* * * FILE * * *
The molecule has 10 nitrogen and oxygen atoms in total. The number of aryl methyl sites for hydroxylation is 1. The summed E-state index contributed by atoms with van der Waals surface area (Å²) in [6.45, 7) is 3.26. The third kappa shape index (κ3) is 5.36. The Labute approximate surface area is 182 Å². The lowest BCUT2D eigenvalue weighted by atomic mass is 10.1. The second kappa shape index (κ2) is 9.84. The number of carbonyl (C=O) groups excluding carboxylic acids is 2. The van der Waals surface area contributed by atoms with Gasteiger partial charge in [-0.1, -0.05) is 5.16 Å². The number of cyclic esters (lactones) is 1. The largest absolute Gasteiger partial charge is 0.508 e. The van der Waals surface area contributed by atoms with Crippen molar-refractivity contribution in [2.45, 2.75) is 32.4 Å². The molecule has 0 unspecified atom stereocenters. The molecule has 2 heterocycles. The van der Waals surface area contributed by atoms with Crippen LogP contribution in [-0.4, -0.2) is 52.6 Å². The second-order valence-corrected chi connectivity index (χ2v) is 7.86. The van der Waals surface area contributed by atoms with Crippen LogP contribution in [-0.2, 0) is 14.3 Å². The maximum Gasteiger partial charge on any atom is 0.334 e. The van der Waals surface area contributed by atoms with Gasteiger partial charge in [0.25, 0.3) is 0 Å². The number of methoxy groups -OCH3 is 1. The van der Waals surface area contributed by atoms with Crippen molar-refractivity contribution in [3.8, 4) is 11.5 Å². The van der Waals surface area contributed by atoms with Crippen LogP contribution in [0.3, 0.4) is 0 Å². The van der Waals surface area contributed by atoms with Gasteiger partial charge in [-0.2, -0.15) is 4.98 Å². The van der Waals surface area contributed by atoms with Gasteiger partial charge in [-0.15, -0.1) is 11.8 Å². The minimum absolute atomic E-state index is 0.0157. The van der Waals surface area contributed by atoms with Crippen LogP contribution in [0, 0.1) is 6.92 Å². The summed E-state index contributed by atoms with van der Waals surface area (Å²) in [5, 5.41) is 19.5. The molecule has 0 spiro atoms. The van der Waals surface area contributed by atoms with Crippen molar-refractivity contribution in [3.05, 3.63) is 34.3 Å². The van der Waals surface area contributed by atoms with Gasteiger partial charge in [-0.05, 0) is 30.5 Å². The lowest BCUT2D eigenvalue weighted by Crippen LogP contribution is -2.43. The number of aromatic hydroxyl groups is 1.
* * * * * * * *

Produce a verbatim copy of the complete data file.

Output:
The molecule has 10 nitrogen and oxygen atoms in total. The number of aryl methyl sites for hydroxylation is 1. The summed E-state index contributed by atoms with van der Waals surface area (Å²) in [6.45, 7) is 3.26. The third kappa shape index (κ3) is 5.36. The Labute approximate surface area is 182 Å². The lowest BCUT2D eigenvalue weighted by atomic mass is 10.1. The second kappa shape index (κ2) is 9.84. The number of carbonyl (C=O) groups excluding carboxylic acids is 2. The van der Waals surface area contributed by atoms with Gasteiger partial charge in [-0.1, -0.05) is 5.16 Å². The number of cyclic esters (lactones) is 1. The largest absolute Gasteiger partial charge is 0.508 e. The van der Waals surface area contributed by atoms with Crippen molar-refractivity contribution in [2.45, 2.75) is 32.4 Å². The molecule has 0 unspecified atom stereocenters. The molecule has 2 heterocycles. The van der Waals surface area contributed by atoms with Crippen LogP contribution in [-0.4, -0.2) is 52.6 Å². The second-order valence-corrected chi connectivity index (χ2v) is 7.86. The van der Waals surface area contributed by atoms with Crippen LogP contribution in [-0.2, 0) is 14.3 Å². The maximum Gasteiger partial charge on any atom is 0.334 e. The van der Waals surface area contributed by atoms with Gasteiger partial charge in [0.25, 0.3) is 0 Å². The number of methoxy groups -OCH3 is 1. The van der Waals surface area contributed by atoms with Crippen molar-refractivity contribution in [3.8, 4) is 11.5 Å². The van der Waals surface area contributed by atoms with Crippen LogP contribution in [0.3, 0.4) is 0 Å². The van der Waals surface area contributed by atoms with Gasteiger partial charge in [-0.2, -0.15) is 4.98 Å². The van der Waals surface area contributed by atoms with Gasteiger partial charge in [-0.15, -0.1) is 11.8 Å². The minimum absolute atomic E-state index is 0.0157. The van der Waals surface area contributed by atoms with Crippen LogP contribution in [0, 0.1) is 6.92 Å². The summed E-state index contributed by atoms with van der Waals surface area (Å²) in [5, 5.41) is 19.5. The molecule has 0 spiro atoms. The van der Waals surface area contributed by atoms with Crippen molar-refractivity contribution in [3.05, 3.63) is 34.3 Å². The van der Waals surface area contributed by atoms with Gasteiger partial charge in [-0.05, 0) is 30.5 Å². The lowest BCUT2D eigenvalue weighted by Crippen LogP contribution is -2.43. The number of aromatic hydroxyl groups is 1.